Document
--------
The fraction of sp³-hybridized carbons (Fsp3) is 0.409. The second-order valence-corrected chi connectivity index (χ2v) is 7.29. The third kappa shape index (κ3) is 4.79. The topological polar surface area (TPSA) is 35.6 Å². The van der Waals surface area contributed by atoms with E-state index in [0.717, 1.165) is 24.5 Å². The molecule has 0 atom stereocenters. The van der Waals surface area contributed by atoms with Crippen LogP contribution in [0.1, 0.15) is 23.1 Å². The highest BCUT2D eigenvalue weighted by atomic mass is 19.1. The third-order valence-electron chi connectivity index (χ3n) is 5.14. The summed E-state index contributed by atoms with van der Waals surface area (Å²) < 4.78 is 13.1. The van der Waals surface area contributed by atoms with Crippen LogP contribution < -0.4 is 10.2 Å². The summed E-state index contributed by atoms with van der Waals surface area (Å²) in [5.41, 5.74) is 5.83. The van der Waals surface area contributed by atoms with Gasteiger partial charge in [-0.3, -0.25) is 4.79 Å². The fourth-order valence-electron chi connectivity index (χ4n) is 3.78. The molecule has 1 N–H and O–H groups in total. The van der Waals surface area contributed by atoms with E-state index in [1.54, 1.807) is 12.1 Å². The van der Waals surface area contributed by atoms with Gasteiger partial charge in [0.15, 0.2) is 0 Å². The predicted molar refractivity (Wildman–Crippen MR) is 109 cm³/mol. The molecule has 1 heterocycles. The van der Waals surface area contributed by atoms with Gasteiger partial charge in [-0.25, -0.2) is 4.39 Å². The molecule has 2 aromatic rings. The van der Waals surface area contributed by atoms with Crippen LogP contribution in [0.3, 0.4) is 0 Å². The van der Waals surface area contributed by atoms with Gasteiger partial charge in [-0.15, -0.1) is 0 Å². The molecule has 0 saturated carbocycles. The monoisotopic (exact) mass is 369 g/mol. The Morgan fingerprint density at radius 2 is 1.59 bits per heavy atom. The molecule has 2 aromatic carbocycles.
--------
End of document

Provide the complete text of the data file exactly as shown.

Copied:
The fraction of sp³-hybridized carbons (Fsp3) is 0.409. The second-order valence-corrected chi connectivity index (χ2v) is 7.29. The third kappa shape index (κ3) is 4.79. The topological polar surface area (TPSA) is 35.6 Å². The van der Waals surface area contributed by atoms with E-state index in [0.717, 1.165) is 24.5 Å². The molecule has 0 atom stereocenters. The van der Waals surface area contributed by atoms with Crippen LogP contribution in [0.1, 0.15) is 23.1 Å². The highest BCUT2D eigenvalue weighted by atomic mass is 19.1. The third-order valence-electron chi connectivity index (χ3n) is 5.14. The summed E-state index contributed by atoms with van der Waals surface area (Å²) < 4.78 is 13.1. The van der Waals surface area contributed by atoms with Crippen LogP contribution < -0.4 is 10.2 Å². The summed E-state index contributed by atoms with van der Waals surface area (Å²) in [5.41, 5.74) is 5.83. The van der Waals surface area contributed by atoms with Gasteiger partial charge in [-0.3, -0.25) is 4.79 Å². The fourth-order valence-electron chi connectivity index (χ4n) is 3.78. The molecule has 1 N–H and O–H groups in total. The van der Waals surface area contributed by atoms with E-state index in [1.54, 1.807) is 12.1 Å². The van der Waals surface area contributed by atoms with Gasteiger partial charge in [0.15, 0.2) is 0 Å². The predicted molar refractivity (Wildman–Crippen MR) is 109 cm³/mol. The molecule has 1 heterocycles. The van der Waals surface area contributed by atoms with Gasteiger partial charge in [-0.25, -0.2) is 4.39 Å². The molecule has 2 aromatic rings. The van der Waals surface area contributed by atoms with Crippen LogP contribution in [0.3, 0.4) is 0 Å². The van der Waals surface area contributed by atoms with Gasteiger partial charge in [-0.15, -0.1) is 0 Å². The molecule has 0 saturated carbocycles. The monoisotopic (exact) mass is 369 g/mol. The Morgan fingerprint density at radius 2 is 1.59 bits per heavy atom. The molecule has 2 aromatic carbocycles.